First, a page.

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Canku Ota

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(Many Paths)

An Online Newsletter Celebrating Native America


June 29, 2002 - Issue 64


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Mother Tries to Save Navajo Heritage

by Joelle Babula Las Vegas Review Journal
credits: Photos by Amy Beth Bennett.
Edmonda Betsuie, 18, and her grandmother, Etta Denny, are both full-blooded Navajo American Indians.

That's where the similarities end.

Edmonda speaks only English; Denny, 72, speaks only Navajo. Edmonda lives in Las Vegas, has blond highlights in her hair and wants to be an architect. Denny lives on a reservation in Utah with no phone, electricity or running water.

In just two generations, much of this Navajo family's culture, language and history has been lost, says Edmonda's mother, Matilda Betsuie.

In hopes of helping inspire the family's youngest to embrace the Navajo culture and learn the language, Matilda and 40 other extended family members, in town to celebrate her daughter's high school graduation, saw the new movie "Windtalkers" Saturday night.

The movie depicts the Navajo code talkers who helped U.S. soldiers during World War II. The code talkers, protected by U.S. forces, encoded and transmitted battlefield messages.

"I had hoped the kids would see that our language was so significant, it was used on behalf of the whole United States," Matilda said. "But the movie just didn't cut it. It was more a story about a white guy in a war than it was about code talkers."

Matilda, 37, now a law student at the University of Nevada, Las Vegas, said her late father's friend was a code talker during the war.

"He said it was ironic being protected by a Caucasian during the war after years of getting punished in school for speaking Navajo," she said.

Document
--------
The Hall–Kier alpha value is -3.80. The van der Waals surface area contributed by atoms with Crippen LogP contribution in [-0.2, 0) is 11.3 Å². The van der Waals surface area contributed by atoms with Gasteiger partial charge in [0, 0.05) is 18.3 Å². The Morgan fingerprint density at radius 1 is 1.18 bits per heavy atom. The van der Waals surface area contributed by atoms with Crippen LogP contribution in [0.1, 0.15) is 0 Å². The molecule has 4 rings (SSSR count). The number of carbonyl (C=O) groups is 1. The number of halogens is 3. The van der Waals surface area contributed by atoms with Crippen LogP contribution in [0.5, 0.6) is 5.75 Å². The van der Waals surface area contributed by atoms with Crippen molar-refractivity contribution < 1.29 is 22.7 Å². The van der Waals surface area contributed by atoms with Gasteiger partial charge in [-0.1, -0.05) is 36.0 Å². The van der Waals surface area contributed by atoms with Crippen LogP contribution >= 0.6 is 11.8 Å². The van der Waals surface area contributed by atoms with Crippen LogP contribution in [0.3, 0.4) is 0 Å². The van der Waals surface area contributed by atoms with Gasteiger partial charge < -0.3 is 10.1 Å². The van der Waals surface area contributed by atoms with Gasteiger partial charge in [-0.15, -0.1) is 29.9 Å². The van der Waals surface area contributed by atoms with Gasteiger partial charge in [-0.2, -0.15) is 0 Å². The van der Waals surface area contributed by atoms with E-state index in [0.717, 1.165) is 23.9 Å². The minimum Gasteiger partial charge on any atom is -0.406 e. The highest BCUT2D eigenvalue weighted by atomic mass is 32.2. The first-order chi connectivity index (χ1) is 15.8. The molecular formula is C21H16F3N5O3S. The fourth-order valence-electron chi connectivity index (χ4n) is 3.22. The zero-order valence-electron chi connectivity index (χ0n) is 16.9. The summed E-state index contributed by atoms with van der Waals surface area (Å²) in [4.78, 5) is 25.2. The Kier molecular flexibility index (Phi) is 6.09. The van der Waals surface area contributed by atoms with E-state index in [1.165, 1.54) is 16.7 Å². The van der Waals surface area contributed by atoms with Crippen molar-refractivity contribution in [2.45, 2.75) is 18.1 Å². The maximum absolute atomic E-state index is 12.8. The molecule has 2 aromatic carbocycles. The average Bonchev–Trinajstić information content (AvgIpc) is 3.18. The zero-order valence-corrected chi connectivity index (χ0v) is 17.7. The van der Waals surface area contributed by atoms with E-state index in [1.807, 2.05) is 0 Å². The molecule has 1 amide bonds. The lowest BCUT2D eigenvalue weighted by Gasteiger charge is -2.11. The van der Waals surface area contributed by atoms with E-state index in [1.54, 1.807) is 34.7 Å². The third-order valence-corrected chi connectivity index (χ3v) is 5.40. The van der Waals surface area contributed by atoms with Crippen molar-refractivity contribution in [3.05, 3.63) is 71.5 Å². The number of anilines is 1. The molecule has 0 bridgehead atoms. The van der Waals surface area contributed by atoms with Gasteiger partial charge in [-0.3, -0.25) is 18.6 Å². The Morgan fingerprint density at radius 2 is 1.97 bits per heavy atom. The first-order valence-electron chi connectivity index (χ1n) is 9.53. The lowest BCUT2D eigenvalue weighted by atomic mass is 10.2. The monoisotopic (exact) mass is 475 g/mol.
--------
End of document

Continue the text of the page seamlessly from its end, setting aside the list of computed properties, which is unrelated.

Matilda has been trying to teach her two children about their heritage since Edmonda was born but said it has been hard because they no longer live on the reservation. Matilda and her husband are fluent in the Navajo language.

Edmonda was born on the reservation but moved to Las Vegas with her family when she was 5 years old.

"The kids have to talk to their grandmother through me," Matilda said. "She (Denny) always comes down on me and asks me why I didn't teach them the language. I tried, but it was just easier to get my point across in English because that's what they were learning in school. I regret it now."

Edmonda speaks very little Navajo and wishes she was fluent so she could talk to her grandmother.

"I definitely want my own kids to learn the language some day," she said. "If I can't teach them, my mom will have to."

Matilda said she is prepared to do for her grandchildren what she didn't do for her own children: speak to them in Navajo.

"It's going to take a great effort on my part, but I want to teach my grandkids the language. My own kids have already lost so much of our background and culture."

Edmonda may not speak Navajo very well, but she is learning about her culture's strong belief in the importance of family. Her aunts, uncles, cousins and grandparents traveled from New Mexico, Utah and Arizona to watch her graduate Saturday from Las Vegas High School.

She has enrolled at UNLV and plans to study architecture.

"I am proud of my culture," Edmonda said. "I am living out here, so far away from family. I was surprised by how many people showed up to my graduation, even relatives I haven't seen in the longest time. It was nice to see the family all together."

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